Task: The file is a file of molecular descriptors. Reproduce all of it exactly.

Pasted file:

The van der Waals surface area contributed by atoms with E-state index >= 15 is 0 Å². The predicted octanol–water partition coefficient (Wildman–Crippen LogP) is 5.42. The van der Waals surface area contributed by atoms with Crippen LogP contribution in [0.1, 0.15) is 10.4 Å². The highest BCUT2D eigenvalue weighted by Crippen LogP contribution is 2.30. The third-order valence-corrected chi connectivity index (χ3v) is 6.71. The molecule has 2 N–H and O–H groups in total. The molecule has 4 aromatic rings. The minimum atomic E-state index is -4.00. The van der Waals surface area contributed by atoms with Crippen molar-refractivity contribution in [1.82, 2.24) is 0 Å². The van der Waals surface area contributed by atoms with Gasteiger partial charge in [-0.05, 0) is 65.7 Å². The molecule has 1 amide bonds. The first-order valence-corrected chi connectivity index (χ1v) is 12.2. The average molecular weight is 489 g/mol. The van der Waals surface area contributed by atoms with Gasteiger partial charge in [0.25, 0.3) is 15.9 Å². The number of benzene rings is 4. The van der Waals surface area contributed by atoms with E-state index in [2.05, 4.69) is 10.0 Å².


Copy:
The van der Waals surface area contributed by atoms with E-state index >= 15 is 0 Å². The predicted octanol–water partition coefficient (Wildman–Crippen LogP) is 5.42. The van der Waals surface area contributed by atoms with Crippen LogP contribution in [0.1, 0.15) is 10.4 Å². The highest BCUT2D eigenvalue weighted by Crippen LogP contribution is 2.30. The third-order valence-corrected chi connectivity index (χ3v) is 6.71. The molecule has 2 N–H and O–H groups in total. The molecule has 4 aromatic rings. The minimum atomic E-state index is -4.00. The van der Waals surface area contributed by atoms with Crippen molar-refractivity contribution in [1.82, 2.24) is 0 Å². The van der Waals surface area contributed by atoms with Gasteiger partial charge in [-0.05, 0) is 65.7 Å². The molecule has 1 amide bonds. The first-order valence-corrected chi connectivity index (χ1v) is 12.2. The average molecular weight is 489 g/mol. The van der Waals surface area contributed by atoms with Gasteiger partial charge in [0.25, 0.3) is 15.9 Å². The number of benzene rings is 4. The van der Waals surface area contributed by atoms with E-state index in [2.05, 4.69) is 10.0 Å².